Diverse as they are, I have observed that educated blacks from the 20’s through the 50’s tend to have several things in common psychologically. They have a strong sense of self and heritage. They have tremendous drive and ambition. In a word, they aspire. They are not much interested in all the reasons they are given why a black person has never before accomplished what they want to do. All that matters to them is what it will take for them to do it, now.

How does this contrast with the attitudes currently instilled in so many black youngsters in school?

Through images, representations, the very structure of language, we send an overwhelming signal to black children. And the signal is: “Excellence is for other folks--not you.”

From the first day of the 1st grade to the moment when the last strains of “Pomp and Circumstance” fade to silence, many and perhaps most of our schools and colleges beat the same dreary drum.

Start in kindergarten. Set up “slow” sections to homogenize the classroom. Pass the “slow” kids anyway, whether they have learned the material or not. Just make sure they know they are getting by ''because they’re black.”

Design “aptitude tests” and academic tracking for the “culturally impoverished.”

Hire guidance counselors who benignly steer black youngsters away from college, toward jobs right after high school, or at best toward technical programs leading to jobs with low ceilings of advancement.

Demand dual college-admissions standards--better yet, lobby for a tacit lowering of academic standards for graduation, graduate school, and professional certification.

And so on.

And so on.

And I must ask: Do we think that by these shabby devices we are doing black youngsters a favor?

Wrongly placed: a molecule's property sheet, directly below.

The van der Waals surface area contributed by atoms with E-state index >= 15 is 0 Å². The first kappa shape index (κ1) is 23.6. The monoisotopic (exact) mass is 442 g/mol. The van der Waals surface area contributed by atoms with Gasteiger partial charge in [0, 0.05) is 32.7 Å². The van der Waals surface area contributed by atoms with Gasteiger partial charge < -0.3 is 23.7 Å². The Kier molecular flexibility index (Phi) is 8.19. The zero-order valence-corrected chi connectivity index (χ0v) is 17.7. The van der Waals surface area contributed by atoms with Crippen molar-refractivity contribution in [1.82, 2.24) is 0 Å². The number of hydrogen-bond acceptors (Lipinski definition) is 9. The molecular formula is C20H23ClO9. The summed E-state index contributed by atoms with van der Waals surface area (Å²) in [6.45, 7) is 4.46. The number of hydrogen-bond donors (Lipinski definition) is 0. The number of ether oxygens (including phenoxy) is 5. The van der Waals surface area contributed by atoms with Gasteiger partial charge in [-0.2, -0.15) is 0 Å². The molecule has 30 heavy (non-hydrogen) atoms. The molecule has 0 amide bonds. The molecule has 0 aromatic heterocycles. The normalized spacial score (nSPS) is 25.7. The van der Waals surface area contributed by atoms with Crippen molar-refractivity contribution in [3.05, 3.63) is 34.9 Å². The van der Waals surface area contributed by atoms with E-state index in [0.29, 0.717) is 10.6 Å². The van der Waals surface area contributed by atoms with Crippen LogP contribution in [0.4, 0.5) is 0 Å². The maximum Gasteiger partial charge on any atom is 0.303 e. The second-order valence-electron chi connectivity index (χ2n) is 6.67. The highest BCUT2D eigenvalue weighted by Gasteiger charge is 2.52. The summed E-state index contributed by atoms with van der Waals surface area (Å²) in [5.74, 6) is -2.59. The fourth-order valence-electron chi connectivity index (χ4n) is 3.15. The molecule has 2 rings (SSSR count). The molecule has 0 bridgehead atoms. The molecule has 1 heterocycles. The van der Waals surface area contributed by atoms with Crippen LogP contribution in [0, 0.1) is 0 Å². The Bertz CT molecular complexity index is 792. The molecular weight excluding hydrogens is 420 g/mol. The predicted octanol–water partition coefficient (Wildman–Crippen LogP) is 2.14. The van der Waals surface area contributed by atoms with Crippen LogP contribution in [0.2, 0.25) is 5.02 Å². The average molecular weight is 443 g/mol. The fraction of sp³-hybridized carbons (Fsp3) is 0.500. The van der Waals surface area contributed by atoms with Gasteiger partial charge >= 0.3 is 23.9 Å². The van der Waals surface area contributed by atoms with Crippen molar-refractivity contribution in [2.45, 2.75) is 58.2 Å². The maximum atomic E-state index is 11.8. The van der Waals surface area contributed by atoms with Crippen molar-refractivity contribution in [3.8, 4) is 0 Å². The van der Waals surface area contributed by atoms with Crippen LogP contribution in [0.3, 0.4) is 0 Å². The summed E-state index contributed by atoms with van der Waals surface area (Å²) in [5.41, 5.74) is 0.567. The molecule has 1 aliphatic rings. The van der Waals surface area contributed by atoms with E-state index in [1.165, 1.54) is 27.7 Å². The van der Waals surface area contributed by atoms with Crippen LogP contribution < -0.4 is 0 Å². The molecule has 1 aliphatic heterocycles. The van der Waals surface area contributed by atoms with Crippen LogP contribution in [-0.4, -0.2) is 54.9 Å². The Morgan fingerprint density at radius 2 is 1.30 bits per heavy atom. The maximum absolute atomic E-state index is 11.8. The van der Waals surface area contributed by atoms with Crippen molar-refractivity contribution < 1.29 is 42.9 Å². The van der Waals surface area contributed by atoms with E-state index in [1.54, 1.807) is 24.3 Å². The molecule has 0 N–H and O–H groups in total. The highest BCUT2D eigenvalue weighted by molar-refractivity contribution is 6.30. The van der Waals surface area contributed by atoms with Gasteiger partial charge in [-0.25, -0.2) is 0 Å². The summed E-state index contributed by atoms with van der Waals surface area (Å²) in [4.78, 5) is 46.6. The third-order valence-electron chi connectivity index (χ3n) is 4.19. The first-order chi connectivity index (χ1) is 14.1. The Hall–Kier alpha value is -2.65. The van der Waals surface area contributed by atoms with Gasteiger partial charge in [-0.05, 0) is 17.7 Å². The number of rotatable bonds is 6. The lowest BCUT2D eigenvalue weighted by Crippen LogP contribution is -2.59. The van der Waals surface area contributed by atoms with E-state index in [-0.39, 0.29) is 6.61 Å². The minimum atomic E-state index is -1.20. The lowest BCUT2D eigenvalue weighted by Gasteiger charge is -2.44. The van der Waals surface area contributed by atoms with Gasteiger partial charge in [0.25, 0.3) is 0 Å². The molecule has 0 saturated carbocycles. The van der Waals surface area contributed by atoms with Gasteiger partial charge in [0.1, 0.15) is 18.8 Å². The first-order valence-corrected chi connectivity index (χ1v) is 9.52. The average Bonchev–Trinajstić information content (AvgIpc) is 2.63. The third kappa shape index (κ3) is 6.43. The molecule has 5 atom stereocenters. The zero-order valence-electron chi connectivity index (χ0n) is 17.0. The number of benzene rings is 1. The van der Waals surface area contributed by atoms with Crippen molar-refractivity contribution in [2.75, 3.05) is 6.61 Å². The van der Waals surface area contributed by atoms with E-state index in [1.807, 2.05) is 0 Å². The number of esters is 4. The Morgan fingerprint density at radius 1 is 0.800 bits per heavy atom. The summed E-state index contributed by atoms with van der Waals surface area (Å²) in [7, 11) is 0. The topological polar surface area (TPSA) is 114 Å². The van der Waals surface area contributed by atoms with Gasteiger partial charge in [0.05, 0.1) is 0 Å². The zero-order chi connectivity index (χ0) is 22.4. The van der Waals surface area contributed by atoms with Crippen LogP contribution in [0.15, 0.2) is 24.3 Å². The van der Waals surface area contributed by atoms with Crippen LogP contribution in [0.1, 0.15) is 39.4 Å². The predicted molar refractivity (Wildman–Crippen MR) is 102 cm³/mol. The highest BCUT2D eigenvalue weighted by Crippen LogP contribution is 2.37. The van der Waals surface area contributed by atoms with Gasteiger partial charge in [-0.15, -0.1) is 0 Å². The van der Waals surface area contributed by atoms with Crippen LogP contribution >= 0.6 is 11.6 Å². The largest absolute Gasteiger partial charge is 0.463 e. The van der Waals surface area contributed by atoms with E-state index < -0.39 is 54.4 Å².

No. What we are doing is telling them, in a hundred whispered or unspoken ways each day, that we do not believe in their abilities or even their potential.

Is it any wonder, really, that so many of them cannot believe in themselves?

Over the last several years, I have nursed a growing conviction that one of the most urgent needs for black youth is a broad-based effort to help foster stronger, more competitive, achievement-oriented self-images.

Much of the time, strong self-images and driving personal aspirations are most firmly rooted in close, supportive, and yes-- demanding families. Such families were a prominent part of black America during the first half of this century. Their presence probably goes a long way toward explaining how those black high-school and college graduates of the 30’s, 40’s, and 50’s could accomplish so much, against such daunting odds.

Recently, many of us have begun to ask again about the role of the family and the values embodied in families: discipline, hard work, ambition, self-sacrifice, patience, and love.

It is easy enough to mock such values as bourgeois. But middle-class or not, they increasingly appear to constitute the spiritual foundation for achievement: the psychic infrastructure, if you will, for both personal growth and full participation in the world around us.

Black gains in schooling and elsewhere have stalled at a time when the black family as an institution has been under severe stress. I believe that has been more than happenstance. And I believe that dropping out, underachieving, and other educational pathologies common among black youngsters will not disappear without the rehabilitation of the black family as a channel for the transmission of sound values.

It is hard to know all that job will entail, or exactly how to set about it. But even given the reservoir of good faith and commitment that still exists among many whites, it is a job that blacks must define and undertake mainly on their own. It is a job that requires us to look deeply inward, to our needs and innate potential, rather than exclusively outward for assistance or reparations. And it is a job that calls for resources of strength and creativity that history documents in inspiring abundance within the black community itself.

A version of this article appeared in the October 29, 1986 edition of Education Week